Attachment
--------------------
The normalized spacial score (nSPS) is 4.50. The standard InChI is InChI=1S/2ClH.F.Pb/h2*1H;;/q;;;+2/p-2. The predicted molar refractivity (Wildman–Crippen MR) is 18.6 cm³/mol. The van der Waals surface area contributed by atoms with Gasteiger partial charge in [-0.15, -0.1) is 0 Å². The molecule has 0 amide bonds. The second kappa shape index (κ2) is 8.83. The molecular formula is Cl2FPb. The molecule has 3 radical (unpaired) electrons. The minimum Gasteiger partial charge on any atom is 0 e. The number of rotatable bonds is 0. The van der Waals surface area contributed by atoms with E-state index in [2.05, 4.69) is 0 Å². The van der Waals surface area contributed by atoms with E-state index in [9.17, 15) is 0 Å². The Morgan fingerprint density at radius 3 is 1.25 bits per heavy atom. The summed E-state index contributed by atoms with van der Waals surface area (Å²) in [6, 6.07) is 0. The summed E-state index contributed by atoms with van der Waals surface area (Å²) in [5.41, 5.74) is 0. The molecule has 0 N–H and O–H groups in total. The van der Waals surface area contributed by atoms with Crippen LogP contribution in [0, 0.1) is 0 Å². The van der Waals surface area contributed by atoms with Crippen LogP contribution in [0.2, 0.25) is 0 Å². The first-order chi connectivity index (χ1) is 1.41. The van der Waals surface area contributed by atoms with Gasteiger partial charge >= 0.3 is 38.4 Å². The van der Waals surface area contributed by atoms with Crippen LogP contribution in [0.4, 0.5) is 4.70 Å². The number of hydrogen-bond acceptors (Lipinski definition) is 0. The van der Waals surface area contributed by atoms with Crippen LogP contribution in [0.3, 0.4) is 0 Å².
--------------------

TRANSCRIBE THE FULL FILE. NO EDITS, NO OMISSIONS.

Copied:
The normalized spacial score (nSPS) is 4.50. The standard InChI is InChI=1S/2ClH.F.Pb/h2*1H;;/q;;;+2/p-2. The predicted molar refractivity (Wildman–Crippen MR) is 18.6 cm³/mol. The van der Waals surface area contributed by atoms with Gasteiger partial charge in [-0.15, -0.1) is 0 Å². The molecule has 0 amide bonds. The second kappa shape index (κ2) is 8.83. The molecular formula is Cl2FPb. The molecule has 3 radical (unpaired) electrons. The minimum Gasteiger partial charge on any atom is 0 e. The number of rotatable bonds is 0. The van der Waals surface area contributed by atoms with E-state index in [2.05, 4.69) is 0 Å². The van der Waals surface area contributed by atoms with E-state index in [9.17, 15) is 0 Å². The Morgan fingerprint density at radius 3 is 1.25 bits per heavy atom. The summed E-state index contributed by atoms with van der Waals surface area (Å²) in [6, 6.07) is 0. The summed E-state index contributed by atoms with van der Waals surface area (Å²) in [5.41, 5.74) is 0. The molecule has 0 N–H and O–H groups in total. The van der Waals surface area contributed by atoms with Crippen LogP contribution in [0, 0.1) is 0 Å². The van der Waals surface area contributed by atoms with Crippen LogP contribution in [0.2, 0.25) is 0 Å². The first-order chi connectivity index (χ1) is 1.41. The van der Waals surface area contributed by atoms with Gasteiger partial charge >= 0.3 is 38.4 Å². The van der Waals surface area contributed by atoms with Crippen LogP contribution in [0.4, 0.5) is 4.70 Å². The number of hydrogen-bond acceptors (Lipinski definition) is 0. The van der Waals surface area contributed by atoms with Crippen LogP contribution in [0.3, 0.4) is 0 Å².